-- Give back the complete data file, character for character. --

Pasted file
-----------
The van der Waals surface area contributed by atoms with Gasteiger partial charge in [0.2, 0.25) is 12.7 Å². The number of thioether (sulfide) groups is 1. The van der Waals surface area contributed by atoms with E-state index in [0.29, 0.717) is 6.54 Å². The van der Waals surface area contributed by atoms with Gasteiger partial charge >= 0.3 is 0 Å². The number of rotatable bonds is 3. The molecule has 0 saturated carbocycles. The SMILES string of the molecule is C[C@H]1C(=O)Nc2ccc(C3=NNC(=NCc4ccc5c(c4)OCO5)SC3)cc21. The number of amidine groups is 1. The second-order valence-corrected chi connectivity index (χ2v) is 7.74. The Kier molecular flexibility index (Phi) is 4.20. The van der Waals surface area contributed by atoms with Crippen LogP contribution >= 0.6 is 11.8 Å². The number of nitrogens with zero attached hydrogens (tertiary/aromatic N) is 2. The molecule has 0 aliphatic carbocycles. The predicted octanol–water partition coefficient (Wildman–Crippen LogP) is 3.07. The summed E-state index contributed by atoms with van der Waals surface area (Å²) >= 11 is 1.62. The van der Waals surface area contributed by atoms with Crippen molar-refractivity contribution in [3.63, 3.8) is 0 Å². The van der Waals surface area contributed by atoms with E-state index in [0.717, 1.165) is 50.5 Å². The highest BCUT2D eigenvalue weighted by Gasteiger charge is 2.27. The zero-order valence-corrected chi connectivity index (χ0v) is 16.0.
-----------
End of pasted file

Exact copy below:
The van der Waals surface area contributed by atoms with Gasteiger partial charge in [0.2, 0.25) is 12.7 Å². The number of thioether (sulfide) groups is 1. The van der Waals surface area contributed by atoms with E-state index in [0.29, 0.717) is 6.54 Å². The van der Waals surface area contributed by atoms with Gasteiger partial charge >= 0.3 is 0 Å². The number of rotatable bonds is 3. The molecule has 0 saturated carbocycles. The SMILES string of the molecule is C[C@H]1C(=O)Nc2ccc(C3=NNC(=NCc4ccc5c(c4)OCO5)SC3)cc21. The number of amidine groups is 1. The second-order valence-corrected chi connectivity index (χ2v) is 7.74. The Kier molecular flexibility index (Phi) is 4.20. The van der Waals surface area contributed by atoms with Crippen LogP contribution >= 0.6 is 11.8 Å². The number of nitrogens with zero attached hydrogens (tertiary/aromatic N) is 2. The molecule has 0 aliphatic carbocycles. The predicted octanol–water partition coefficient (Wildman–Crippen LogP) is 3.07. The summed E-state index contributed by atoms with van der Waals surface area (Å²) >= 11 is 1.62. The van der Waals surface area contributed by atoms with Crippen molar-refractivity contribution in [3.63, 3.8) is 0 Å². The van der Waals surface area contributed by atoms with E-state index in [0.717, 1.165) is 50.5 Å². The highest BCUT2D eigenvalue weighted by Gasteiger charge is 2.27. The zero-order valence-corrected chi connectivity index (χ0v) is 16.0.